Ryan Jarrett – Comanche, Okla. ($96,056)
2005 World Champion All-Around Cowboy
11-time WNFR qualifier
3-time RNCFR qualifier
Ryan Jarrett’s 2017 started out different than it has since he joined the PRCA in 2004, won the steer wrestling rookie title. Just one year later, he qualified for his first Wrangler National Finals Rodeo in steer wrestling and tie-down roping and walked away with the coveted all-around champion cowboy buckle.
Since then he has roped 90 calves in the Thomas and Mack Center. He has competed in the tie-down roping 9 times finishing eighth in the world standings last year. Generally, after the NFR, he and his wife, Shy-Anne, head back to Oklahoma where the work begins. There are the holidays, unpacking from the NFR, and then getting ready for the ever-important winter, building rodeos.
This year, the plans got a big change when Ryan had wrist surgery soon after the 2016 NFR. Then the hard work began. He and Shy-Anne run wheat-pasture cattle and always have plenty of horses to ride. He got his wrist back in shape in time to enter the Guymon (Oklahoma) Pioneer Days where he finished second and won $3,846.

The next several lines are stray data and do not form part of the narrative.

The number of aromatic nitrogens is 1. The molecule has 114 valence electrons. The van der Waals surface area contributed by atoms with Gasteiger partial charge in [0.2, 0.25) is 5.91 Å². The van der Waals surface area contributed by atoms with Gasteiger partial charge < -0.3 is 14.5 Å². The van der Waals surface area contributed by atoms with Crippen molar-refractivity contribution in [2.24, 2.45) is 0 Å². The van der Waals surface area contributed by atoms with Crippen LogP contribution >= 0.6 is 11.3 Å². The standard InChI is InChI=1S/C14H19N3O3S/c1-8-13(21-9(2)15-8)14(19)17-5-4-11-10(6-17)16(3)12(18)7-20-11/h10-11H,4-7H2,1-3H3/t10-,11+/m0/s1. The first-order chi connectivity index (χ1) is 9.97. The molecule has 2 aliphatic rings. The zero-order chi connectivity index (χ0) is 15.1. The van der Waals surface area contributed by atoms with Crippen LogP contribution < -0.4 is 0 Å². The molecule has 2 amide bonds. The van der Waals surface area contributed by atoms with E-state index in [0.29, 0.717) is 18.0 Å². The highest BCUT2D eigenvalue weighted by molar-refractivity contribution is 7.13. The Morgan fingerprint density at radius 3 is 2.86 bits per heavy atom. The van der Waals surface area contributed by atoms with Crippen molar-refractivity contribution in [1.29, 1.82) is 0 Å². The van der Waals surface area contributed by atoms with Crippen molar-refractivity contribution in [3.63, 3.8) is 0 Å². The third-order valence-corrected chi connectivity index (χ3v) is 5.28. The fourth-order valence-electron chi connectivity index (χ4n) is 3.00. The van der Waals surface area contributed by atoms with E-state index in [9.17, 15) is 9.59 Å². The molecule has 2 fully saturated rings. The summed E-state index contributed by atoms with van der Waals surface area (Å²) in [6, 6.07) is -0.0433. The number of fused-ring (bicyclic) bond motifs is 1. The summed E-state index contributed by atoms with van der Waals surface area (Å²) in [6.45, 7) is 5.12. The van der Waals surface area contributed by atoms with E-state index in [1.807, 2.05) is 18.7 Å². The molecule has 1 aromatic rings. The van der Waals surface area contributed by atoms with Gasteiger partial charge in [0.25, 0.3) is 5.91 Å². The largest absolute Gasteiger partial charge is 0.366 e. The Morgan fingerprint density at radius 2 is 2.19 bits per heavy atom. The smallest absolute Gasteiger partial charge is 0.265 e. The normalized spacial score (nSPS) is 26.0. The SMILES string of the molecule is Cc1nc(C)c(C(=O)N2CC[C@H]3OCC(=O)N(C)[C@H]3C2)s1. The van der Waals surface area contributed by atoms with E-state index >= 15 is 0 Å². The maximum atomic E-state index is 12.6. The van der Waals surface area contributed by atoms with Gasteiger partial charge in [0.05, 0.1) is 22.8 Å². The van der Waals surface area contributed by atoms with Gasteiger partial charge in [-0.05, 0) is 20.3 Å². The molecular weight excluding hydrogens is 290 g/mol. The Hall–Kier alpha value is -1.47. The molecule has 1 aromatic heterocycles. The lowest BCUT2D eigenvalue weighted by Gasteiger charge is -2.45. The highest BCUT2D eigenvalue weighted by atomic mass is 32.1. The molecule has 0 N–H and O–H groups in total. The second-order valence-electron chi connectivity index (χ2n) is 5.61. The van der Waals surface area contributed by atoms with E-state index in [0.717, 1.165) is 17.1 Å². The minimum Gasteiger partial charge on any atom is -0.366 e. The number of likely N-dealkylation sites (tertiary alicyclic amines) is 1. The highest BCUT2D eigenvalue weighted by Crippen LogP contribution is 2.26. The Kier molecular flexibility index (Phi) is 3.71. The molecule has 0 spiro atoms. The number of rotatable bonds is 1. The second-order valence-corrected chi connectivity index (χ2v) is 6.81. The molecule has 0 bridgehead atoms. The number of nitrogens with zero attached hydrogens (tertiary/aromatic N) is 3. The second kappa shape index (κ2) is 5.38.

He still had a lot of ground to make up and was looking forward to the summer rodeos. He struck silver at the Reno (Nevada) Rodeo and earned his first pair of their famed silver championship spurs. More importantly, Ryan won $12,109 there.
That saw his name appearing in the top 20 in the world standings for the very first time. He has steadily climbed up to eighth place where he enters the 2017 NFR with $96,056 in earnings.
The NFR is the home of his milestone in the arena, becoming just the second cowboy from east of the Mississippi River to earn the all-around championship. When Ryan earned his gold buckle he still called Summerville, Georgia, where he grew up home.
The second milestone came seven years ago when he and Shy-Anne got married one night before he nodded his head in the Thomas and Mack Center. Rodeo is central to this couple’s lifestyle. Shy-Anne also competes in barrel racing and occasionally they get to enter the same rodeo see each other on the road.